On 08/10/2021 15:33, Allan McRae via arch-dev-public wrote:
On 8/10/21 9:39 pm, Konstantin Gizdov via arch-dev-public wrote:
Firstly, you are correct that the current GitLab login requires you to accept the CoC. In an attempt to remedy this situation, given the current software constraints and the risk of being seen as condescending (although that is not my intention), let's try the following. I've gone ahead and downloaded a copy of the latest-to-date version of the CoC RFC and the CoC documents and attached them to this email. I'm sure you are aware that you should be able to prepare specific comments and then use `git format-patch` to sign any patch you wish applied, then submit them over email. The patches could later be applied with your signature to the git repo. All of which can be done without interacting with GitLab. I do not believe there are any other relevant outstanding technological hurdles in your way at the moment. Thus, ensuring that no one is trying to stifle any objections to anyone's proposal.
Thanks for providing the files. I have no need to change any of the RFC
- the RFC text would be fine if the Code of Conduct document was
suitable. If a suitable version of the CoC was adopted, we would need to adjust the RFC to point at that version.
Would it suffice if the RFC was changed to point at a specific branch, let's say "current" and then whatever CoC is later located at the top of that branch would be the one the RFC is pointing to, hence enforced?
Also, I had already provided suggested CoC changes in the following merge request - it remained unfinished while I released pacman-6.0.1:
Note that I am presently objecting to the current CoC, not championing a specific alternative. I also was sent a patch today with the verbosity of the CoC greatly reduced, but keeping the structure mostly the same. I can provide that to the list if you wish. The change needed further work but that overall approach would also be acceptable.
I don't mind how you submit the patch. It was purely suggested as a way to mitigate a tech hurdle you pointed out. You are free to submit it as you wish.
However, your line of reasoning above looks somewhat unfair to everyone else. Yes, there are many if's and would've-been's, but we are here and we are discussing the adoption of a distribution-wide CoC. It could later be updated and improved as needed and that is not in the debate. But the act of adopting a CoC is separate and that is at stake. Otherwise, your attempt at blocking its adoption because you don't like the CoC, even though it is mostly in force in several places already, looks like filibustering this specific RFC.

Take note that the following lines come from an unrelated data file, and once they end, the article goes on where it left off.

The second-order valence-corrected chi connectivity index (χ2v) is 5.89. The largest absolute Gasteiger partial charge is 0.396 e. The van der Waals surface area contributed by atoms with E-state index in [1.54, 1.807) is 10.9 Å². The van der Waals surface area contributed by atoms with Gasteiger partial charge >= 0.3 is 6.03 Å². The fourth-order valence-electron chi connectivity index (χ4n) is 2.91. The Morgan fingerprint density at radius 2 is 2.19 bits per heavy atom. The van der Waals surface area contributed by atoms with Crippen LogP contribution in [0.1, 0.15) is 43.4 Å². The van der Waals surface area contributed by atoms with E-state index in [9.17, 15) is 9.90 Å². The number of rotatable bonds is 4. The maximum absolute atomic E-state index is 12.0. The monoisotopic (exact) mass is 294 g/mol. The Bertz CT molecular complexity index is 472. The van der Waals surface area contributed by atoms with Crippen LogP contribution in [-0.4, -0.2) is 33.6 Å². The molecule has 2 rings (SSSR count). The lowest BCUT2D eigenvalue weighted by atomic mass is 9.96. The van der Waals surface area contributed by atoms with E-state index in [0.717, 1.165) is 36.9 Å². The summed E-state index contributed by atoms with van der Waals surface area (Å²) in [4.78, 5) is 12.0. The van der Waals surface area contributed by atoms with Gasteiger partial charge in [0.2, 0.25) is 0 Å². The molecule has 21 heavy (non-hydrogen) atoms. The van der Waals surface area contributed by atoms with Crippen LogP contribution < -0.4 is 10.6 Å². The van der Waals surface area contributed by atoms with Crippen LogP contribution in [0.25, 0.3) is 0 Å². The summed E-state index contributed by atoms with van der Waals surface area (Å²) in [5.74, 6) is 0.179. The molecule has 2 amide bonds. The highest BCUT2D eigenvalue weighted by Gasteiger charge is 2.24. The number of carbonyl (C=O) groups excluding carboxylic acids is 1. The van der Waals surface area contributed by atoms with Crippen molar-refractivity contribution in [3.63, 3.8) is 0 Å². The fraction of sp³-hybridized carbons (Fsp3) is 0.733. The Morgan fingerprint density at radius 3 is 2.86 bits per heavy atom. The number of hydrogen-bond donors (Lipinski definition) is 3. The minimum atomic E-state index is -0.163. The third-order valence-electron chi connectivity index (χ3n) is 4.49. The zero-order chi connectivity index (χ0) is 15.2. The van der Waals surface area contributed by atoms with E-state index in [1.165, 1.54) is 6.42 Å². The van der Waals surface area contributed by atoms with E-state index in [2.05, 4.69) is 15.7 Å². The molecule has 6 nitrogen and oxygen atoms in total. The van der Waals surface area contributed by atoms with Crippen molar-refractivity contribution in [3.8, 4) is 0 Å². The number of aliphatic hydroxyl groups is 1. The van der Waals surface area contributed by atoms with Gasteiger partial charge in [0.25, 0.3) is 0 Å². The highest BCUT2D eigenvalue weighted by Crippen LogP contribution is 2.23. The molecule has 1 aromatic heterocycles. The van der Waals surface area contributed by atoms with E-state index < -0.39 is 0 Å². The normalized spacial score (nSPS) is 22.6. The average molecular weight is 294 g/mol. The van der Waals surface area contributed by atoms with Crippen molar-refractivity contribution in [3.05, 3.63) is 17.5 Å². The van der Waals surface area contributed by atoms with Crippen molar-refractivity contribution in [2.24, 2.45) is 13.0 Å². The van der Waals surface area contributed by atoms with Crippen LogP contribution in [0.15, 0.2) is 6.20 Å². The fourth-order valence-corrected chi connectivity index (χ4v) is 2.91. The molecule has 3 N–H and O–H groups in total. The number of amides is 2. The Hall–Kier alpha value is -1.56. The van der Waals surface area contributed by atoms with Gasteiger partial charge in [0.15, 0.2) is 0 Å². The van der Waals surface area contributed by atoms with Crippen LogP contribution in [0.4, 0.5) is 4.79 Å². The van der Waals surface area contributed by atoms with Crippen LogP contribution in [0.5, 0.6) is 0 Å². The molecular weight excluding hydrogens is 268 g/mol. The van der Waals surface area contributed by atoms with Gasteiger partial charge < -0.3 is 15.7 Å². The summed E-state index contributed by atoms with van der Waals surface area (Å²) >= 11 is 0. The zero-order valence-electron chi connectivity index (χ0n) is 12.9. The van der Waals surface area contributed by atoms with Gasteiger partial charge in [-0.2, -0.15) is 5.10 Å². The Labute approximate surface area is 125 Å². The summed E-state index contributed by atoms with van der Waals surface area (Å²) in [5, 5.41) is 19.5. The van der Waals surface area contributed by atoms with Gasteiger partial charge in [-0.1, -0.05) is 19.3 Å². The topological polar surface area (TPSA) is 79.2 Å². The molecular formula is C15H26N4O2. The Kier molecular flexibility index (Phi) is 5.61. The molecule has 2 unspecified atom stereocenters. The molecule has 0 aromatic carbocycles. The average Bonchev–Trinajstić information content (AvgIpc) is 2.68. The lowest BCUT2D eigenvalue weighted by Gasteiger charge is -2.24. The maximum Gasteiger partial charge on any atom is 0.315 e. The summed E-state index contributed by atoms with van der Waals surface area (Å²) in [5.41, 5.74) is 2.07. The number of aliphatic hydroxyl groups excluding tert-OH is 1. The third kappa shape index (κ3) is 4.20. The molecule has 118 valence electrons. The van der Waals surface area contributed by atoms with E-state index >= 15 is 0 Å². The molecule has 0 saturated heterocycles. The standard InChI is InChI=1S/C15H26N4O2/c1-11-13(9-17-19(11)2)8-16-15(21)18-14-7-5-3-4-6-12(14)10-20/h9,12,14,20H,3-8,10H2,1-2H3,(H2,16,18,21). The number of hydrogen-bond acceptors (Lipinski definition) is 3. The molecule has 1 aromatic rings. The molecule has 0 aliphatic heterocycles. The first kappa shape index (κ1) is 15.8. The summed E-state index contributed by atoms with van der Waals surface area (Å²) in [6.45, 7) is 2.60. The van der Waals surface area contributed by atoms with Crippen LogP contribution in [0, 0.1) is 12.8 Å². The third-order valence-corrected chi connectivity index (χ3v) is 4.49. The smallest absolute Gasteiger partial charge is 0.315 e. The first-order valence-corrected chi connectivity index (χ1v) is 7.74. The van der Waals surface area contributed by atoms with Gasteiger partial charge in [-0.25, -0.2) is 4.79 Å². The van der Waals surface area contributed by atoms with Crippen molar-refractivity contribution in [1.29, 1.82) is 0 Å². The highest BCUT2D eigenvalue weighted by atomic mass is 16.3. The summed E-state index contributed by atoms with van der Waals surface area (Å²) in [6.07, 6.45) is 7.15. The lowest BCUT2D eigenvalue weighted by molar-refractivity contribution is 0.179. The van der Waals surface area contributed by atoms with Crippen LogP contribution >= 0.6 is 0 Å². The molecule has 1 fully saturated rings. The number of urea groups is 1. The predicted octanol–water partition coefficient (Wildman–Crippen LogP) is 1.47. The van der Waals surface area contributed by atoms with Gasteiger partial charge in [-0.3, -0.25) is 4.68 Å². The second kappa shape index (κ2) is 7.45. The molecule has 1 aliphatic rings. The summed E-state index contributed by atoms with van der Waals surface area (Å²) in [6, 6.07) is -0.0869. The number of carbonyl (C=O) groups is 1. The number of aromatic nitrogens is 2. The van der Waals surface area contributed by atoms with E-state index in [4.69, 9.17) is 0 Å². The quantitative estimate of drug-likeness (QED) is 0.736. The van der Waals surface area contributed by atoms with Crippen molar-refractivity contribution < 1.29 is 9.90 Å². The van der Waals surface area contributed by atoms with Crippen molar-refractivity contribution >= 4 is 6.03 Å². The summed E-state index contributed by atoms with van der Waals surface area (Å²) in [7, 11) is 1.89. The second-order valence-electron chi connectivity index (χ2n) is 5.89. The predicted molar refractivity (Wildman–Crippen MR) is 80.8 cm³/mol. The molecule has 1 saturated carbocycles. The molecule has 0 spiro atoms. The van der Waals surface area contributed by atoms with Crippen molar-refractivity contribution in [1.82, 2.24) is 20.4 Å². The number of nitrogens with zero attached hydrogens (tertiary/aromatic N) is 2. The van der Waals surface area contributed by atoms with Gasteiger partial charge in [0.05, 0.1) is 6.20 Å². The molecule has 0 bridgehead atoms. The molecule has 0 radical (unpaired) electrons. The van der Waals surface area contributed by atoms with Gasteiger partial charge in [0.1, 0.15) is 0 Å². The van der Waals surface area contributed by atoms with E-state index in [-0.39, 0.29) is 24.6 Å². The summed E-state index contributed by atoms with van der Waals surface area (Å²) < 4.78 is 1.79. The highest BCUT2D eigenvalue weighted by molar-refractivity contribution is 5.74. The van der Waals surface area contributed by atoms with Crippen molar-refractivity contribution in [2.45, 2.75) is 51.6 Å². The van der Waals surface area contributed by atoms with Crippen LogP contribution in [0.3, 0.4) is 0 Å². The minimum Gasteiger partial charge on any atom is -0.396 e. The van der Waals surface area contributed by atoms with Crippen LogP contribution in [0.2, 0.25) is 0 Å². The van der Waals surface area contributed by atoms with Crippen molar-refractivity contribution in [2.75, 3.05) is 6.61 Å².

To me, this completely resolves the situation by arriving at the same outcome that you desire but perhaps not in the chronological order you intend. I do feel that the chronological order is of little importance to the end goal of having a distribution-wide CoC.
That assumes I consider the "current" CoC as acceptable for distribution wide adoption. I find the current version unacceptable, and thus the chronological order does matter.
No, it does not assume that at all. In fact, it specifically excluded your agreement with the CoC itself at the moment. It only included the possibility of updating it afterwards.
I'm sure you know better than most that Arch Linux comprises a relatively small set of people working on multiple projects each. Statistically, that would leave many people being the only person working on any one thing. I'd hate to learn that you are of the opinion that such work is not important. I'd assume you meant something else.
I did mean something else - the context of the reply is important. My statement was in response to the comment that if the current person spearheading the change stopped, then "no one will be here to pick up this topic". That would be a measure of its importance, but I also suspect to be an exaggeration in an attempt to push agreement.
That changes nothing. As already said, we do not have infinite supply of people to supplement someone deliberately exhausting them. And I don't think we should be suggesting to everyone that anyone is allowed to simply go through as many people as they like just to get their way. Each of us is here because we are willing to do this. That is a precious resource and should not be handled so carelessly, I would think.